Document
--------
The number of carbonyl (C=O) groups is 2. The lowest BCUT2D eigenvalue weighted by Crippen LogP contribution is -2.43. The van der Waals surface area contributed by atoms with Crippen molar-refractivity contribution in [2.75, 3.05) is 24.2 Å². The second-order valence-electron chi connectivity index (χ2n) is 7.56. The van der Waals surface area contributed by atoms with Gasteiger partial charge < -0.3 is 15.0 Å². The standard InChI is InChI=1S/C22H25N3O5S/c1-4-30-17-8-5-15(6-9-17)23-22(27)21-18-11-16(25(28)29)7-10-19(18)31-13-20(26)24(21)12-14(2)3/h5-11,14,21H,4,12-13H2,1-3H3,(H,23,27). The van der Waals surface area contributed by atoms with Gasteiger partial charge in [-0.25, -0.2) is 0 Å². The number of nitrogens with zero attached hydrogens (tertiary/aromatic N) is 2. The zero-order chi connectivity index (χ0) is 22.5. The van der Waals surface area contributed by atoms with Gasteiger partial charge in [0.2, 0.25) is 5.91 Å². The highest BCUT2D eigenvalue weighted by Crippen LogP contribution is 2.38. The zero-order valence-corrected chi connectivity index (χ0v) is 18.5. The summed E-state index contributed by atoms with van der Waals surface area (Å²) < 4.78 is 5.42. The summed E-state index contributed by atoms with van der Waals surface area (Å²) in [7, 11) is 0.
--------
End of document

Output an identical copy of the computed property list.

The number of carbonyl (C=O) groups is 2. The lowest BCUT2D eigenvalue weighted by Crippen LogP contribution is -2.43. The van der Waals surface area contributed by atoms with Crippen molar-refractivity contribution in [2.75, 3.05) is 24.2 Å². The second-order valence-electron chi connectivity index (χ2n) is 7.56. The van der Waals surface area contributed by atoms with Gasteiger partial charge < -0.3 is 15.0 Å². The standard InChI is InChI=1S/C22H25N3O5S/c1-4-30-17-8-5-15(6-9-17)23-22(27)21-18-11-16(25(28)29)7-10-19(18)31-13-20(26)24(21)12-14(2)3/h5-11,14,21H,4,12-13H2,1-3H3,(H,23,27). The van der Waals surface area contributed by atoms with Gasteiger partial charge in [-0.25, -0.2) is 0 Å². The number of nitrogens with zero attached hydrogens (tertiary/aromatic N) is 2. The zero-order chi connectivity index (χ0) is 22.5. The van der Waals surface area contributed by atoms with Gasteiger partial charge in [0.2, 0.25) is 5.91 Å². The highest BCUT2D eigenvalue weighted by Crippen LogP contribution is 2.38. The zero-order valence-corrected chi connectivity index (χ0v) is 18.5. The summed E-state index contributed by atoms with van der Waals surface area (Å²) < 4.78 is 5.42. The summed E-state index contributed by atoms with van der Waals surface area (Å²) in [7, 11) is 0.